The agency chief executive James Murphy spoke to Marketing about the fraught, but never boring, client relationship, the development of the campaign and how they deal with the feverish levels of expectation from the public and marketing community.
How do you live up to the increasing levels of hype and expectation surrounding the campaign?
You have to put it to one side. The thing we absolutely have to do is be convinced in ourselves that the Christmas campaign will drive footfall in-store and drive people to the website. That is the permanent priority.
It would be easy to be stretched by the need to do something innovative for innovation’s sake and for us to [pose loftily] in front of the industry. There’s that real danger when you've got an effective Super Bowl Oreo ad moment that you give the impression that brands and marketers are trying to win business for themselves.
How’s your relationship with the John Lewis team and how has it evolved?
Retail is brutally transparent, not soft, which makes it really exciting and bracing and makes for a very honest partnership.
The client-agency relationship in retail has to be honest because you are dealing with a fast-moving situation where the effectiveness of the work is clearly transparent. So it really has to be marked by an open, rapid and honest approach, and that’s very much the case with John Lewis.
While it’s a big and complex organisation, the way the marketing team moves is very agile and so we are able to move quickly and get decisions quickly. The people who work there have a very strong understanding of the business.
Over the years, the development of the campaign has sparked plenty of discussion and debate. I would characterise these debates as an embarrassment of riches, as we always have several options to choose from. [For instance, the choice of song] is so subjective and personal, it can be an amusing final stage.
We’ve gradually refined, shaped and created the campaigns on the basis of what we’ve learned over previous years.
Is there concern over the levels of hype the campaign attracts, bearing in mind the comments made by John Lewis MD Andy Street earlier this year?
We were surprised by quite how much the campaign has been picked up by the media and public. But it appears to be in pleasant ways, with an understanding that a brand like John Lewis is modest and self-effacing.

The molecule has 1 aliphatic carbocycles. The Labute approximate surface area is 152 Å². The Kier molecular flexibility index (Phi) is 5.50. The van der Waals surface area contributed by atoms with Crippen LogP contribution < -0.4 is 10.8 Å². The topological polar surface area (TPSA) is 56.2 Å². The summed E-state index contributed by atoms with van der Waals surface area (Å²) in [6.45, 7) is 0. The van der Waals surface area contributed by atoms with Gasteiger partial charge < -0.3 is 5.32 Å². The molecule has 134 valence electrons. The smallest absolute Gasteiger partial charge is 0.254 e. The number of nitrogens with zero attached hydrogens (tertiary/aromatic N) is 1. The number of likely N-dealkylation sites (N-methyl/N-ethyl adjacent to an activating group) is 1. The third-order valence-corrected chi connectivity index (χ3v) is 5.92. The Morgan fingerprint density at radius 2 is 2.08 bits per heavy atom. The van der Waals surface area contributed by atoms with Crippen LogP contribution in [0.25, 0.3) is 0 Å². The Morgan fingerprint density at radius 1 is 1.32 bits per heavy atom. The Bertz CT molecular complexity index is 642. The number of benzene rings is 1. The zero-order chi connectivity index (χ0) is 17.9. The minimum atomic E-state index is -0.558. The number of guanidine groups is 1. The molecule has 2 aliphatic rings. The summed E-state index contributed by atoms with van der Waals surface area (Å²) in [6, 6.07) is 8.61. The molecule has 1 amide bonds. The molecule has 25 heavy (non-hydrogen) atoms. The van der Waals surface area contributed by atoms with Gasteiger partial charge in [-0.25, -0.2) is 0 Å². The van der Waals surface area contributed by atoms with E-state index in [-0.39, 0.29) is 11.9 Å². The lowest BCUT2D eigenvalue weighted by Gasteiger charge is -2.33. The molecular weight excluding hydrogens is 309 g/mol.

People at the heart of John Lewis want to ensure that the business is not behaving in an immodest way. Andy Street’s comments were taken slightly out of context - he was saying that some people might have worried that the situation was getting over-hyped [rather than that it actually was].
What are you doing this year to minimise the hype?
We’ve done a little bit of pre-launch teasing, but in quite a gentle way - a quite sweet outdoor [push] and a partnership with Channel 4 has taken idents and hinted at the campaign. But nothing too grandiose.
It’s great that people speculate about the campaigns, but we need to be very clear that it’s not to do with us. The reliance of the work is because people love Christmas, it’s a time of year with great expectation, and people have an affection for John Lewis.
It’s a time of year that people’s minds turn to friends and families, it's typified by homing and nesting instincts. Those have unique potency at this time of year.
What defines the John Lewis Christmas campaign?
Central to the Christmas campaign is the challenge that in essence it’s the same brief every year, which is summed up in two words - 'thoughtful giving'.
It’s based on a simple truth in the business. John Lewis have 350 SKUs which means they are the broadest general merchandiser in the country with more to choose from than any other retailer, allowing people to find an amazing gift for anyone they love. The Christmas campaign is about ensuring that truth about the business chimes with customers.